Swollen fingers can result from many reasons. It can result from inflammation of tissues or joints or fluid built up in tissues or joints. It can also result from trauma or infection. Let’s explore some of the common causes of swollen fingers.
- Trauma or injury to the hand and fingers is common. It can injure the bone, tendon, or ligament, resulting in painful, swollen fingers with reduced mobility.
- Arthritis-It may be Rheumatoid arthritis (inflammatory), psoriatic (associated with a psoriasis-a skin condition), gouty (crystal deposits in the joint due to high uric acid levels in the body), or osteoarthritis (wearing down of cartilage at the end of the bones).
- Trigger finger-Also known as stenosing tenosynovitis. It is inflammation of the tendon sheath of fingers, which causes difficulty in bending and straightening fingers. One can feel a catching sensation when trying to move fingers. It is more common in people with rheumatoid arthritis or diabetes.
- Ganglion cysts, which are fluid-filled lumps that can develop near joints or tendons in the wrists and hands, such as at the base of fingers.
- Infections like herpes or fungal.
- Pregnancy-Swelling of the hands and fingers is common during pregnancy due to fluid built up. However, sudden swelling can be related to pre-eclampsia, a form of high blood pressure.
- Raynaud’s disease-It is the narrowing of arteries, often caused by cold weather or stress limiting blood circulation to the fingers.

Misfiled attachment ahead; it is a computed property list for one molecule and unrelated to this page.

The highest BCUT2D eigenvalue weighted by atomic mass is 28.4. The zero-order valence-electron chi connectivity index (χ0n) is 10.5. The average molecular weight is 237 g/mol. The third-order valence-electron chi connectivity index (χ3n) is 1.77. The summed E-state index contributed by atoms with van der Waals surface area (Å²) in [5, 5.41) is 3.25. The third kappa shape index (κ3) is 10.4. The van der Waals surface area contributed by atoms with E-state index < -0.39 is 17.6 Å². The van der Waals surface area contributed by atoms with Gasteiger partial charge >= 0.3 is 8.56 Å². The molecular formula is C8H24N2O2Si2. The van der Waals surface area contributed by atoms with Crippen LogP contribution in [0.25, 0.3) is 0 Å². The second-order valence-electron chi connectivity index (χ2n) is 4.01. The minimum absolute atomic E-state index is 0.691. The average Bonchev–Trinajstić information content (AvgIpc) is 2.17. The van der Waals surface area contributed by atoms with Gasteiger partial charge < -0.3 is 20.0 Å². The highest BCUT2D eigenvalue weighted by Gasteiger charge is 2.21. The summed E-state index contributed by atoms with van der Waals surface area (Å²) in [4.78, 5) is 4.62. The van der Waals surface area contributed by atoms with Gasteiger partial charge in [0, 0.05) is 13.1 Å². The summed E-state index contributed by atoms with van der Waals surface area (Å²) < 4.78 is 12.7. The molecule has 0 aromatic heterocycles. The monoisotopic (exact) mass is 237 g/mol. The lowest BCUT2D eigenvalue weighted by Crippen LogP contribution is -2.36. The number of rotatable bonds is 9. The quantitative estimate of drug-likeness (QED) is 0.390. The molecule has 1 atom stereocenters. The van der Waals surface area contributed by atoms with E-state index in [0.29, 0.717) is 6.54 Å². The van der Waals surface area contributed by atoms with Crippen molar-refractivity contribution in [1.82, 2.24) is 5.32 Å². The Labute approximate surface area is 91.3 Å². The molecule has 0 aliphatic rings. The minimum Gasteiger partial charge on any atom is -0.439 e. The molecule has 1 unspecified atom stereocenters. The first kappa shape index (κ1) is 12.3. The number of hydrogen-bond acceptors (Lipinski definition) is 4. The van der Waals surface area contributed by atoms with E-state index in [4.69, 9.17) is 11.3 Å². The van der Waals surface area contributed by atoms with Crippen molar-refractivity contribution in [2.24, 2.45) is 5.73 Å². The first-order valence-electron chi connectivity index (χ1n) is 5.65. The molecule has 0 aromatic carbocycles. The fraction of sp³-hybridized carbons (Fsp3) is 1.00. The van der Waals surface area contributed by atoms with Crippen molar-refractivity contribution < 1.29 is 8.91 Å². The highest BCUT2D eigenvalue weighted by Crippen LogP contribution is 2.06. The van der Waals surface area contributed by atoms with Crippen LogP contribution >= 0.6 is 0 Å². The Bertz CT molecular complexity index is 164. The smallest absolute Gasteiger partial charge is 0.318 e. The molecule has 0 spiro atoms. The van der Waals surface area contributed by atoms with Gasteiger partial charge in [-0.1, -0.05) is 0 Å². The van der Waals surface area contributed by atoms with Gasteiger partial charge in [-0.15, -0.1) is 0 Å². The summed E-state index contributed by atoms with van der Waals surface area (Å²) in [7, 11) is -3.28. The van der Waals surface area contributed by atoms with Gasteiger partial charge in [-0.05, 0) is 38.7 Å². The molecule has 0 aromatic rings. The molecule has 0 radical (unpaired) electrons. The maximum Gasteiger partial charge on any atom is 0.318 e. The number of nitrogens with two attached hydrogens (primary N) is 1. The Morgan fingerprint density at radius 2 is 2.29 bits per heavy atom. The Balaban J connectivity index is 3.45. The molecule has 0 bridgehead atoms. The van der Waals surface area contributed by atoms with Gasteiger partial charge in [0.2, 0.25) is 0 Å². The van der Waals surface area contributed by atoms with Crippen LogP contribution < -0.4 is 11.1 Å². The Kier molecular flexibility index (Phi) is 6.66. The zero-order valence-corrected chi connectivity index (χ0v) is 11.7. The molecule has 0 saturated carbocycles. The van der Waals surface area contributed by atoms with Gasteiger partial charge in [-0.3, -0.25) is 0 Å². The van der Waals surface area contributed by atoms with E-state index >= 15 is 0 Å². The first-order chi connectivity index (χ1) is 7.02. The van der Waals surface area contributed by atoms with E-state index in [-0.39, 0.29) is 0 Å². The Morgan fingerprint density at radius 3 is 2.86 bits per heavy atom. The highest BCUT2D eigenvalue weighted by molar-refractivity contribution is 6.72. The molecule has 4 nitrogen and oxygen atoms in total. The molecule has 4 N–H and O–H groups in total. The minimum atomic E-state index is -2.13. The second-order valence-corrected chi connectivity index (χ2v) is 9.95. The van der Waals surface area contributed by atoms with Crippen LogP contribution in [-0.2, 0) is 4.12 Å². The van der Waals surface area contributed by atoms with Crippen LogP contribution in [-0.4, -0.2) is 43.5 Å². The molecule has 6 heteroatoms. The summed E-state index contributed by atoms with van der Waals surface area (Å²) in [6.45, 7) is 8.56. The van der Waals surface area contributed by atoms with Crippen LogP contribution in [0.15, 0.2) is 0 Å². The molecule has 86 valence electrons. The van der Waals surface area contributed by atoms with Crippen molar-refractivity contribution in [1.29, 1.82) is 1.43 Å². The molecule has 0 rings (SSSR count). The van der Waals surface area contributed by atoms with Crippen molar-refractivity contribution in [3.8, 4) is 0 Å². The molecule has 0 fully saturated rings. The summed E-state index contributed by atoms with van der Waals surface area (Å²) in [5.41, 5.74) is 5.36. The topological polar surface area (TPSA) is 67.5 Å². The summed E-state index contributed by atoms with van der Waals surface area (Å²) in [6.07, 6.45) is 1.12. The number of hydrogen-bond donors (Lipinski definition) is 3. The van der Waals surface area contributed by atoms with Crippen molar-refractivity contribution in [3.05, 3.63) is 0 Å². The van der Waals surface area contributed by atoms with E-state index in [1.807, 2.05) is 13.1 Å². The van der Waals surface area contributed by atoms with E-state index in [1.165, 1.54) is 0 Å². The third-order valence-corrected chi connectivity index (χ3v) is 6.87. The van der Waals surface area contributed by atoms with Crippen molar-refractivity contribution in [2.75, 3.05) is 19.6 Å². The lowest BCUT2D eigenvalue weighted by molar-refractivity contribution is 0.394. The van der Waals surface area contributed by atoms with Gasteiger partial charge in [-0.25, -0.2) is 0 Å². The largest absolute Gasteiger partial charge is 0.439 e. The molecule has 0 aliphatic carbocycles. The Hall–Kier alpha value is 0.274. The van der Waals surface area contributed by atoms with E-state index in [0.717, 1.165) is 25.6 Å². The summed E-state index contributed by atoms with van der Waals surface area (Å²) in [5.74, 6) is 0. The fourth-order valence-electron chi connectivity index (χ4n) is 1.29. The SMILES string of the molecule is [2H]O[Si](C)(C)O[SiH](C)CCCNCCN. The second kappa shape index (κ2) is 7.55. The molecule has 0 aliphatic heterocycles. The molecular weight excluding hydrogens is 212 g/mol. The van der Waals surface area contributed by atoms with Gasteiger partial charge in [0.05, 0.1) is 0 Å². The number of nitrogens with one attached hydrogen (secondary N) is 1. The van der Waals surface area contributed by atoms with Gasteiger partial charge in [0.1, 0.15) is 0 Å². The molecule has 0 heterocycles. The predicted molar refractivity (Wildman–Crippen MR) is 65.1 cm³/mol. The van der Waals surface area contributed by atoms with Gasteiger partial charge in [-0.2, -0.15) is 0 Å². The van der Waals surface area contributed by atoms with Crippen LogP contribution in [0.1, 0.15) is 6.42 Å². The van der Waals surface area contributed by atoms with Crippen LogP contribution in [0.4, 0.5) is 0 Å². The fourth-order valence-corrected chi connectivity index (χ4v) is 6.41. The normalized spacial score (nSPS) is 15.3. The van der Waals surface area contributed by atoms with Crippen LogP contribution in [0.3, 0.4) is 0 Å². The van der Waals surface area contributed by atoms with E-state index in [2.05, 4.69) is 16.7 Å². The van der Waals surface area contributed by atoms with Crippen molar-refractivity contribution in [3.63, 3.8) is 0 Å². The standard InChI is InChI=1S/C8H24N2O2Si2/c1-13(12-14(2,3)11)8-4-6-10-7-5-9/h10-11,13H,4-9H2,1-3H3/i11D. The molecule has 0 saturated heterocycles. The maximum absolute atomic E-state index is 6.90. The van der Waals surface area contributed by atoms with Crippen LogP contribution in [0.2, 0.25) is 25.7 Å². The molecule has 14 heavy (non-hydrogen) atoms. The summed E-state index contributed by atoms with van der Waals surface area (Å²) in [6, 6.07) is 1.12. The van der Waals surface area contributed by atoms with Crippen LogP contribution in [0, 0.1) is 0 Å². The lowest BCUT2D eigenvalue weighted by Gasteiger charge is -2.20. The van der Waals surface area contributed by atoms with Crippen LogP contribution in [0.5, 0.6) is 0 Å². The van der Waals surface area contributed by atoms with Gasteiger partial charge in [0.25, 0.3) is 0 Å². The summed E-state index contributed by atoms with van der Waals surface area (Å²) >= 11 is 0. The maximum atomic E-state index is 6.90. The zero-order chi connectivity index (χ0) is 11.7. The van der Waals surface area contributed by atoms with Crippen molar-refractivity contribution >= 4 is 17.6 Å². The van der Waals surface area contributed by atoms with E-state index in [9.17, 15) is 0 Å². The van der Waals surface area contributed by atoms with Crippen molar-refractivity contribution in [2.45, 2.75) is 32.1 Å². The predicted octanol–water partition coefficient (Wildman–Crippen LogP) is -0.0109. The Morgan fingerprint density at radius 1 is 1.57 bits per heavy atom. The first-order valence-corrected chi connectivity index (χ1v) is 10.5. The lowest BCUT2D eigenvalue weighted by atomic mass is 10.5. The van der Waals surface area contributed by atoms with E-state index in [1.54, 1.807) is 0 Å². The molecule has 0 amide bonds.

- Lymphedema– It is fluid built up in fingers due to lymphatic dysfunction.
- Some serious conditions like kidney dysfunction or cancer metastasis.
Many factors help in determining the exact etiology of finger swelling; like how many fingers are involved, how the swelling developed or started, is it accompanied by pain, how does it look, and is it affecting the mobility of fingers. Altogether, it helps in planning the line of management for swollen fingers.
In general, one can rest the fingers, use buddy taping for immobilizing or splinting the fingers, apply ice to reduce the swelling, keep the fingers/hand elevated above the level of the heart and take anti-inflammatory over the counter NSAIDs.
If the swelling in fingers persists for more than three days, is very painful or traumatic, accompanied by pus, or develops suddenly in pregnancy, seek immediate medical care.
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